Here is another great picture provided by Jack Barnicoat, great grandson of granite sculpture Fredrick Barnicoat, founder of the company that made the York, Maine Soldiers Monument. This picture is also from the F. Barnicoat 1909 catalog.
This picture shows the office and part of the stone shed of the F. Barnicoat and son Company. The man with the bicycle is Fred’s son Stanley, also a famous artist in granite carvings and bronze molds. Fredrick Barnicoat is on the far right in the white dust coat and hat.
Just out of the picture on the left is a tall, vertical pole not unlike the mast on a sailing ship. Attached to the lower part of that mast is another diagonal pole or boom, most of which we see in the picture. That boom has lifting gear on the outboard end and granite blocks are picked up using that block and tackle. We also see a cable that runs from that end up to the top of the mast and down to a winch firmly attached to the mast base. That winch is used to raise and lower the end of the boom. When a block has been raised off the ground and the boom is also winched up closer to the mast, the further away from the stone shed the granite block becomes. When the boom is lowered, like what we see in the picture, the closer the block of granite is to the shed. The boom also rotates around the mast so when the granite is picked up it can be maneuvered anywhere in the stone yard.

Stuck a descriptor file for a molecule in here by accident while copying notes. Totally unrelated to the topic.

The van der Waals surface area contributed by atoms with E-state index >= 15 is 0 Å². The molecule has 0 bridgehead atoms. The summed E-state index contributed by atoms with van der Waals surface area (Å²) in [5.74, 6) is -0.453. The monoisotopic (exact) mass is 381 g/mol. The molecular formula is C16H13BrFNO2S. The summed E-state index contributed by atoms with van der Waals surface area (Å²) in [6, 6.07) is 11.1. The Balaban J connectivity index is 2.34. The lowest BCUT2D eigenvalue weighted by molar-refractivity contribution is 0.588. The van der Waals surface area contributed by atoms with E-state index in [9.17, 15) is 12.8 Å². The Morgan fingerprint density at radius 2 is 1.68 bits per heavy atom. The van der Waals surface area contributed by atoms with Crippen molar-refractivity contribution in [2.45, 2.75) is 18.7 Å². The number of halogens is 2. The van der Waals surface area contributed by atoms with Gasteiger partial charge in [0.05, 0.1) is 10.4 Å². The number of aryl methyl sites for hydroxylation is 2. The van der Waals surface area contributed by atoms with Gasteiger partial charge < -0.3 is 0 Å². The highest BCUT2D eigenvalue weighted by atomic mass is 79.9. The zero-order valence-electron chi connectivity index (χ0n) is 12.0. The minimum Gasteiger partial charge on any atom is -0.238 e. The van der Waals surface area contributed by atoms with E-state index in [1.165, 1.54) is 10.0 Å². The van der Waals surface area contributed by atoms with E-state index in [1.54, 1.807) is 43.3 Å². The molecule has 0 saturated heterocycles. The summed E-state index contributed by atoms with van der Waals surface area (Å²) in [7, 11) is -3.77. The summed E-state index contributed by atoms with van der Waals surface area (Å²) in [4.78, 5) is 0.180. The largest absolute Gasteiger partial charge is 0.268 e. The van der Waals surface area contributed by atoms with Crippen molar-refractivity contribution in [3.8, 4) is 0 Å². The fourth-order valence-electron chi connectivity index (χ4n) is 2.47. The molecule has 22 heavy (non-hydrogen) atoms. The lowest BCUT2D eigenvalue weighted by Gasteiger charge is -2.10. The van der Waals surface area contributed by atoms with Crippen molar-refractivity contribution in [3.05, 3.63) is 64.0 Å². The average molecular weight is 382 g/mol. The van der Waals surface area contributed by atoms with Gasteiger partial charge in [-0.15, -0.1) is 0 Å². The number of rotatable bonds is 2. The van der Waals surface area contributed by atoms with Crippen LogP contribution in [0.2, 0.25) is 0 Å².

Many granite workmen are gathering in the large doorways at the sides of the stone shed for this photograph. Those doors look as if they slide in tracks and open up like modern garage doors. We do not see any telephone or light poles so the workers had no electricity. The stone shed has plenty of windows so summertime meant long work days.- From The Soldiers' Monument by Michael Dow